Apply the same quick pickle technique above with your go-to red chiles, then puree with a garlic clove to create a tangy pepper sauce. Sprinkle on eggs, a sandwich (try Pambazo, a Mexican salsa-soaked sandwich) or anywhere you want a little chile heat.
Canned Chile Peppers
If you want to store your pickled chile peppers for longer than a few weeks, use a trusted canning recipe to keep them shelf stable. Be sure to follow the directions carefully to enjoy your chiles all year round. Canned chiles can be drained and substituted in many recipes that call for fresh chiles, including chile-stewed meats, dips (like queso, for example), and enchiladas.
Dried Chile Peppers
Drying chiles offers a low-tech answer to preserving peppers. Air-drying is particularly well suited for thin skinned chiles such as Thai bird’s eye chiles. Juicy peppers, such as jalapenos, are more likely to mold before their moisture evaporates when air drying. Dehydrators, however, make quick work of drying and can be used to successfully to dry any variety of pepper. Use dried chile peppers to create homemade chile oil and chile powder (see below).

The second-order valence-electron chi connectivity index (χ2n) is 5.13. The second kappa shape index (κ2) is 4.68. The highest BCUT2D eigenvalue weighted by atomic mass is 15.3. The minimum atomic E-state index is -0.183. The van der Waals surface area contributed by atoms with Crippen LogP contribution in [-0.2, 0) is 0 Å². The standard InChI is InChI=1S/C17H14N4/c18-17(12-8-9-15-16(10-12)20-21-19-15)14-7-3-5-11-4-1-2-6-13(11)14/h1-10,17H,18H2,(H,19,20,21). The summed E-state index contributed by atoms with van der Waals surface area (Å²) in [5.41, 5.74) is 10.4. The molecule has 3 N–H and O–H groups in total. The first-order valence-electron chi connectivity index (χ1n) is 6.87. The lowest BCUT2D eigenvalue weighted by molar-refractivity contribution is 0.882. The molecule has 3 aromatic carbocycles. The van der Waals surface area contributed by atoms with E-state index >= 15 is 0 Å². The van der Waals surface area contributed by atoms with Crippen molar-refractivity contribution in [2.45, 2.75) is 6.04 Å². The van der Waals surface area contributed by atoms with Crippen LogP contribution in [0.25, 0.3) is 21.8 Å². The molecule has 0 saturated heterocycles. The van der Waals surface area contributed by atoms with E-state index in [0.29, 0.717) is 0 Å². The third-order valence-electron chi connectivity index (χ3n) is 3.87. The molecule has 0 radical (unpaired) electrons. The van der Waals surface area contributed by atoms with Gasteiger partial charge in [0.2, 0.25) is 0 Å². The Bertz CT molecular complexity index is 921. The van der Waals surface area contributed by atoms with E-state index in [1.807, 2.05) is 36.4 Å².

Once your chiles are dried, pulse them in a coffee grinder to make your own chile powder. Add in other spices, such as cumin, coriander, dried citrus peels or dried garlic to make your own custom spice blends.
To make a batch of delicious chile oil, simmer those dried chiles in neutral oil, such as organic canola. Cool, cover and refrigerate for up to 3 months. Chile oil is great drizzled on eggs or rice and can also be used to make a spicy vinaigrette or marinade. It’s also nice to toss with blanched vegetables or pasta for a quick blast of flavor.
Chile Pepper Jelly
Pepper jelly is a Southern classic that can be made with sweet or hot peppers. Serve it with cheese and crackers, use it instead of ketchup on burgers or slather it on top of a cream cheese bagel for an eye-opening breakfast.
Recipe: Fermented Hot Sauce
Sherri Brooks Vinton
Fermenting creates the beneficial bacteria that we often look for in yogurt and supplements. You can create your own probiotics by fermenting vegetables in a simple salt brine, as outlined in this recipe. Think of it as very flavorful vitamins.
2 pounds fresh chile peppers (such as Anaheim, Fresno or Serrano), coarsely chopped
1 1/2 tablespoons kosher salt
1 cup distilled white vinegar
1/2 cup sugar
- Heat a 1-quart heavy duty glass jar, such as a canning jar, in boiling water for 10 minutes to sterilize.
- Mix peppers and salt together in a large bowl.
- Transfer peppers to jar and cover with 2” water. Use a small saucer or dish to keep peppers submerged. Cover jar with cheesecloth and secure rim with a rubber band or kitchen twine. Store jar in a cool, dark place for at least 5 days and up to 2 weeks, checking top every few days and spooning off any white bloom that forms on the surface. The longer the peppers ferment, the more pungent the sauce will be.
- When desired taste is achieved, transfer peppers to a blender, add vinegar and sugar, and blend until smooth.
- Transfer to jars or bottles and chill for up to three months.